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Perfecting Pavlovas

Here are some tips for baking Meringues and Pavlovas.

Egg whites must be grease free in order for them to whip effectively to stiff peaks.  There must be no egg yolk in your egg white and your bowl and beaters must be very clean.

Some recipes say to use eggs at room temperature but you may find that cold egg whites whip better and faster.

Separating the egg white

  1. You can use egg separators if you want, but I find it easiest to crack the egg and use the two egg shell halves as containers to move the egg yolk back and forth, allowing the egg white to drop into a cup or bowl.  You can use a clean hand to hold the yolk and allow the white to pass between your fingers if that's easier for you.
  2. Separate the yolk from the white of each egg into a separate small bowl or cup before adding the white to the mixing bowl.  If you accidentally get any yolk into the white, set this egg aside for another recipe, clean out the cup and get another egg.

Beating Egg Whites

Don’t over whip your egg whites or they can collapse and you have to throw the lot out and start again.  Here's some information about the various stages of whipping.

  1. Frothy means like the head on a glass of beer. The bubbles hold together and are smaller than the suds in your washing up water. The mixture will be cloudy instead of clear. This is when you should add salt or cream of tartar. 
  2. The next stage is called soft peak.  If you lift the beaters out of the whites, you'll have peaks that sink back into the mixture. Soft peak stage is denser than "frothy" and you can start adding your sugar.
  3. At the firm peak stage, you can lift the beaters and the peaks won't sink back into the mixture which is shiny and moist looking. 
  4. Stiff peak is the final stage.  The beaten egg whites are very stiff and the meringue has gone beyond shiny to glossy. Continuing to beat will cause the mixture to collapse and you won't be able to recover it.

Preparing the Pavlova

The height of your pavlova will determine if you have a crisp shell or a pavlova with a marshmallow centre.  That means a 2 egg white mix spread over a 30cm circle will be thin and crispy.  A 6 egg white pav mix spread over the same size will have height and will be soft in the middle with a crisp outer shell.
  1. Think about what you are going to use as a serving platter for the pavlova and use it as a template.
  2. Line an oven tray with baking paper and draw a circle using your template.  Turn the paper over on the tray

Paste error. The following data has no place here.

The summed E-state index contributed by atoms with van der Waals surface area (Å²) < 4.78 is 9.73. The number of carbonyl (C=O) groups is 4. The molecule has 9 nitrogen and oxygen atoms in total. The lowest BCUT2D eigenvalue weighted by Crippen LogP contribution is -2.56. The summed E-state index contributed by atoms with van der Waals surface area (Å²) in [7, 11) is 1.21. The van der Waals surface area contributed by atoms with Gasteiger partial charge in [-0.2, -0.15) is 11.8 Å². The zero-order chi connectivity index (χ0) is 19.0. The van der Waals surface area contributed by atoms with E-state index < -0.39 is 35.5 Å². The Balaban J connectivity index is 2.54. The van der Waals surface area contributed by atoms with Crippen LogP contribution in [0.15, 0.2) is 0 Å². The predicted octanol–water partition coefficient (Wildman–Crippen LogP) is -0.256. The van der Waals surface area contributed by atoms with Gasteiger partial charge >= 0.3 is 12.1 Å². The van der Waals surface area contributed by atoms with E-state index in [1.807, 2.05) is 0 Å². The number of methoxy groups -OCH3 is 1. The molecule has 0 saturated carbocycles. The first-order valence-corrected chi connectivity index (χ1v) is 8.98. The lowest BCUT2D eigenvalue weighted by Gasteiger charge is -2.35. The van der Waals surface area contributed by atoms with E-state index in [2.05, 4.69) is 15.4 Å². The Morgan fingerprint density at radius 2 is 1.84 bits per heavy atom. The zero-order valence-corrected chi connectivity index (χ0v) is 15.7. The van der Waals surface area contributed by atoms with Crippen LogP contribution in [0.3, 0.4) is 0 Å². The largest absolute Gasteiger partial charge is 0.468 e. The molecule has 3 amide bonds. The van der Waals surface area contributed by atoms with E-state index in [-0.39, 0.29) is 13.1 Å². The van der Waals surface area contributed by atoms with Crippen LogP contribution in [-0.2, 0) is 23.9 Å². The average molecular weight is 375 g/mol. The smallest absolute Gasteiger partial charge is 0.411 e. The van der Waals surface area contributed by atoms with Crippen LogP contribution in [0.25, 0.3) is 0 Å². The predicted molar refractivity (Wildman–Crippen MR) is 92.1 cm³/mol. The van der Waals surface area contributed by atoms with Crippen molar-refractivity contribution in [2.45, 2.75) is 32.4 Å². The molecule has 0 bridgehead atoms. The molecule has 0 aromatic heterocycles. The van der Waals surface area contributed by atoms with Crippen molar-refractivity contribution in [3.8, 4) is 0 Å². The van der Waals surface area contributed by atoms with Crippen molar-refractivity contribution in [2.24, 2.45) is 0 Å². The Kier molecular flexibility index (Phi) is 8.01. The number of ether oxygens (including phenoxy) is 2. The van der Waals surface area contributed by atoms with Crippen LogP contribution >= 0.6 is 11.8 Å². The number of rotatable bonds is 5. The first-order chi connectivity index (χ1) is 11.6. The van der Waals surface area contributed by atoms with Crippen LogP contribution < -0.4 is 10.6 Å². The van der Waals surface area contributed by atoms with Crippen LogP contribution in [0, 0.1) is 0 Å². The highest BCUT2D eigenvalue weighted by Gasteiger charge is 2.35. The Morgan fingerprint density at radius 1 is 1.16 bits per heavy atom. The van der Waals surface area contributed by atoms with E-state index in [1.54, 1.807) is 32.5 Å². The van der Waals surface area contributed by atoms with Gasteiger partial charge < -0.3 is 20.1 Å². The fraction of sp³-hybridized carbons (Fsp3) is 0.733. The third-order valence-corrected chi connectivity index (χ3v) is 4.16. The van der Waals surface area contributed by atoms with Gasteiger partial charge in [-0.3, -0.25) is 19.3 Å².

3. Grease the paper with spray oil or butter and dust with corn flour.  Remove any excess flour.
  4. Heap the egg whites onto the tray in the middle of your circle and using a spatula, encourage the mix to spread to the edges of the circle. 
  5. Form a lip at the edge of the circle so that you have a dip in the middle for the filling..

Baking the Pavlova

Baking your pavlova at night means it can stay in the oven over night to ensure it’s completely cool.  Just allow yourself enough time to prepare it and still be awake to turn the oven off before going to bed.  It will be ready to decorate in the morning.
  1. For a crisp shell, meringues need a short amount of time at high heat, followed by a longer cooking period of slow reduced heat.  The middle will still be soft but set.
  2. All ovens are different and if yours is efficient, it may hold the heat longer, so adjust your temperatures and times accordingly.

Decorating your Pavlova

The traditional way to decorate your pavlova is to whip some cream, spread it over the pav and decorate with seasonal fruit.  Strawberries or other berries look great.  Tropical fruit such as mango, passion fruit, banana (dipped in lemon juice), kiwifruit all add colour, taste and deliciousness.

Another idea is to use a thick home made custard instead of the cream.  Or try lemon spread.

What's gone wrong?

  1. There are syrupy droplets on the surface.  You have overcooked your pavlova.  Reduce the heat next time but you can still enjoy this effort. 
  2. My pav is weeping syrup at the bottom.  This is a sign that the pav is undercooked.  It's still OK to eat, but leave the pav in the oven longer next time.
  3. My pav has cracks on the surface.  That’s pretty much normal.  Cover with cream and enjoy.  If a bit comes adrift, join it back together with cream and no one will know (or care).
  4. My pav sank in the middle.  That's pretty normal too. 
Don't despair if your pav looks nothing like the commercial versions; just make cream filling your best friend when decorating your pavlovas and they will look and taste very special.